There is an article at Tom’s Hardware which purports to review an upcoming Northwood processor.
As part of the article, there is a picture of the purported processor. Update: There was a picture of the processor, it’s just been yanked, but don’t worry, I saved a copy. 🙂
It has an sspec of QFF8ES A4, and a type identifier of 80531.
Type identifer 80531 was used by Intel for non-Northwood 478-pin PIVs.
If you look carefully at the first picture in this article on the 2.0 Ghz PIV Willamette, you’ll see that that CPU also has an identifying code of QFF8ES A4, and a type identifier of 80531 (though it’s not the same processor as the one shown in the recent article).
If you don’t want to look so far, here’s a far clearer picture from [H]ardOCP (click on the first image). Again, QFF8ES A4, type identifier 80531.
Intel never recycles items like sspecs or type identifiers.
Occasionally, we’ve noticed websites put the wrong picture up for a processor, but the picture of the processor shows a code ending in 3.3G0K rather than 2.0G0K.
The only plausible legitimate explanation we can come up with for this is that the person at Intel responsible for programming the thingamajig that stamps out identifying numbers changed some parameters but not others, after all, such chips normally never see the light of day.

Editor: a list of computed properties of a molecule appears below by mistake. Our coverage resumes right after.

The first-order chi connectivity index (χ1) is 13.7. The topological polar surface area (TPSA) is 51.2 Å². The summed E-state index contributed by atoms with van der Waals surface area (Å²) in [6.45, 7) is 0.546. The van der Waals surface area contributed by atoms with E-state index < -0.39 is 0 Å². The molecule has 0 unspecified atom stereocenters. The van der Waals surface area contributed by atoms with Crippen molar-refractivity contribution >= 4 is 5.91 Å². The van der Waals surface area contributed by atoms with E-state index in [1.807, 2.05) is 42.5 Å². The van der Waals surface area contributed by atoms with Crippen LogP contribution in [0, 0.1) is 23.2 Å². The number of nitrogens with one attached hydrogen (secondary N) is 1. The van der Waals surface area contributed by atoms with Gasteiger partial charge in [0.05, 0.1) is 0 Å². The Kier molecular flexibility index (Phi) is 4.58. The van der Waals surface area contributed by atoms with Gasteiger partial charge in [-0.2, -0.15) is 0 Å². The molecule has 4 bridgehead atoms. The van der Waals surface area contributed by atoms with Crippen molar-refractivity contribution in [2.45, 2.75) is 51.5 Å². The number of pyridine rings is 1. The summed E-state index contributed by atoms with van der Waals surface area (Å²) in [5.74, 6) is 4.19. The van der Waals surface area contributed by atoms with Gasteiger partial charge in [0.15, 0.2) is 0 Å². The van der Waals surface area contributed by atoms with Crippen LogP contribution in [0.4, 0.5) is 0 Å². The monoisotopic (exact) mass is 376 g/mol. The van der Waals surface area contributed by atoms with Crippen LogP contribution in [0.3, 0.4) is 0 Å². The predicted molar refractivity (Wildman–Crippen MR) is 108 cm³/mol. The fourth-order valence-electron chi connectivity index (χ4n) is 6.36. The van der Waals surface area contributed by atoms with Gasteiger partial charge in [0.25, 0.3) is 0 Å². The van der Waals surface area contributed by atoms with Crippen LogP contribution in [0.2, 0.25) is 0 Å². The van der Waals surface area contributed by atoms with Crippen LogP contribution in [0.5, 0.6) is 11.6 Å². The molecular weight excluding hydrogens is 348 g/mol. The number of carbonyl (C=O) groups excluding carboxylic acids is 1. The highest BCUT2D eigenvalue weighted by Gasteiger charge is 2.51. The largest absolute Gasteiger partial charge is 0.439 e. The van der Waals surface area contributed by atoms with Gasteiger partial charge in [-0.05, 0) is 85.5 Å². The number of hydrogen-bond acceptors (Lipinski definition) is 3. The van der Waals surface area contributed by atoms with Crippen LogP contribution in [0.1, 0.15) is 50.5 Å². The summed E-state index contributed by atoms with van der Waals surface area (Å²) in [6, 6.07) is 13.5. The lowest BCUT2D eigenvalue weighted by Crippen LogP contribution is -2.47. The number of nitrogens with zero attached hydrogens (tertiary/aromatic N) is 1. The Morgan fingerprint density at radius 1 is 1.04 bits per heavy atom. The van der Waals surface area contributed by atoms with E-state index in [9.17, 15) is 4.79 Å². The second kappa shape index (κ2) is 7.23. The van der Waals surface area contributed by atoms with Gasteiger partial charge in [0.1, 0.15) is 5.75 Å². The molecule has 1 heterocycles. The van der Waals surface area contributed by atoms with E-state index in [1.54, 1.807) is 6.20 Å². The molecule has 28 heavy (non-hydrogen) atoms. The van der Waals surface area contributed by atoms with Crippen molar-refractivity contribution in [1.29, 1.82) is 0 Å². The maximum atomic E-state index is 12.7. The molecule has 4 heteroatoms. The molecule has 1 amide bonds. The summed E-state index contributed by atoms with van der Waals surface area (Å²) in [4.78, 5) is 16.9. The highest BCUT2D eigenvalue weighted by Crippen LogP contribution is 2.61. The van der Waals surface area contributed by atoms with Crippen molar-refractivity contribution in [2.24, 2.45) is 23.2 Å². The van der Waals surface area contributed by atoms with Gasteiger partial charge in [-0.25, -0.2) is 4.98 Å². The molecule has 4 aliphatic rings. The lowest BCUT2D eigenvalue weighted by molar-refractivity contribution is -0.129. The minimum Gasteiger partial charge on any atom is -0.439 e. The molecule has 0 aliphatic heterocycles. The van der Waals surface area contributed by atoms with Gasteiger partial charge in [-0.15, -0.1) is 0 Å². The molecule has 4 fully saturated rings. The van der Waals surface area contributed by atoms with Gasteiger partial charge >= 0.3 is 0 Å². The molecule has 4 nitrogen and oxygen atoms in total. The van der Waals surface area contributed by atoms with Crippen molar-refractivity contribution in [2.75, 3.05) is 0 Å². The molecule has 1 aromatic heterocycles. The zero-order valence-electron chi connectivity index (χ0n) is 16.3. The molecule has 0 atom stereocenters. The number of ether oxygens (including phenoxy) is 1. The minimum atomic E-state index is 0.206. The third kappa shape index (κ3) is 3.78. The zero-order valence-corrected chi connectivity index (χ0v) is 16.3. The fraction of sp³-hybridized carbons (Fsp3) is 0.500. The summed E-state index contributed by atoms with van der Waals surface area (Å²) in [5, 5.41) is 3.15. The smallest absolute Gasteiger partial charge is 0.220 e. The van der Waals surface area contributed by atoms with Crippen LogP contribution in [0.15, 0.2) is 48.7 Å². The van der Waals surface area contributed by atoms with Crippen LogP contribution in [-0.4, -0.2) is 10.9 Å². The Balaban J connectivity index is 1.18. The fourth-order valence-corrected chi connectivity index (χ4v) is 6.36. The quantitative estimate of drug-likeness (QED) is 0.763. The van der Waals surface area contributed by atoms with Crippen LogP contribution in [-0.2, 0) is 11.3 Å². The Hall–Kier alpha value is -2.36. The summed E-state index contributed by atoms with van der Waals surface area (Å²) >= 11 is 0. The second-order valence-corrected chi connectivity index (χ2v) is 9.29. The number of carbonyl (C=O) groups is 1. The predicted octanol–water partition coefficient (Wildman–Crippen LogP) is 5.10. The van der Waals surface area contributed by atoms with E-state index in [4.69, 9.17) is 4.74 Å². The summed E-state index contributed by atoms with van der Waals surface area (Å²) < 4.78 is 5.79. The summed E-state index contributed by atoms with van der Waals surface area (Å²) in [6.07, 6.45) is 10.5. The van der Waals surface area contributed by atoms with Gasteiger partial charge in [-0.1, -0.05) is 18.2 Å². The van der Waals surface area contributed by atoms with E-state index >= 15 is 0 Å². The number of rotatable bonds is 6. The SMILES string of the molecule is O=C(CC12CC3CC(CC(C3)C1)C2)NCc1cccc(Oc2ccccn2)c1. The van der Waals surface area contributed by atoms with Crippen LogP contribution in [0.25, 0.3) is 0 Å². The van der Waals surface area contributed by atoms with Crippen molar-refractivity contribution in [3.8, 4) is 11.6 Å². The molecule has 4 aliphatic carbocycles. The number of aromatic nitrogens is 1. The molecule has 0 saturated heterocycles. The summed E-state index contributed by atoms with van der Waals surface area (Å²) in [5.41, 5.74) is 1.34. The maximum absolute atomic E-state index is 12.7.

I think someone has some explaining to do.
Update: We now have a new page of laughs.
1) Claimed to have an unlocked processor, which is quite irrelevant to the subject at hand.
2) Stated that they never claimed to have a 3.6GHz processor, which is also just as irrelevant. What they claimed to have was a 3.3GHz processor, and they showed a “photo” as proof.
3) Stated that their source “had originally asked us not to publish a photo of this special CPU.” So just what was that original picture? If it wasn’t the real one, then what else could it be? If that wasn’t the chip, than what was it, and just how did it get those 3.3 markings?
4) Stated that they now could put up a picture of said processor, then put up two pictures.
The first picture put up is a picture of an engineering sample of the 2.8GHz. Go here (click on the first picture under “The CPU”), and you’ll see another 2.8GHz engineering sample with the same sspec and batch number.
The second picture is a “special Pentium 4 CPU from an undisclosed source.” Well, if you look at the code and placement of the Intel watermark, it’s the exact placement you’d expect to find on a Willamette made in early June, 2002. Northwoods don’t have code printed on the bottom of the chip, and the watermark is placed to the left.
This is getting just too silly. I think they just overclocked the 2.8, myself.
I don’t know about you, but it’s going to be very difficult to take the two authors of this piece seriously in the future. If you’re going to fake it, at least do it well!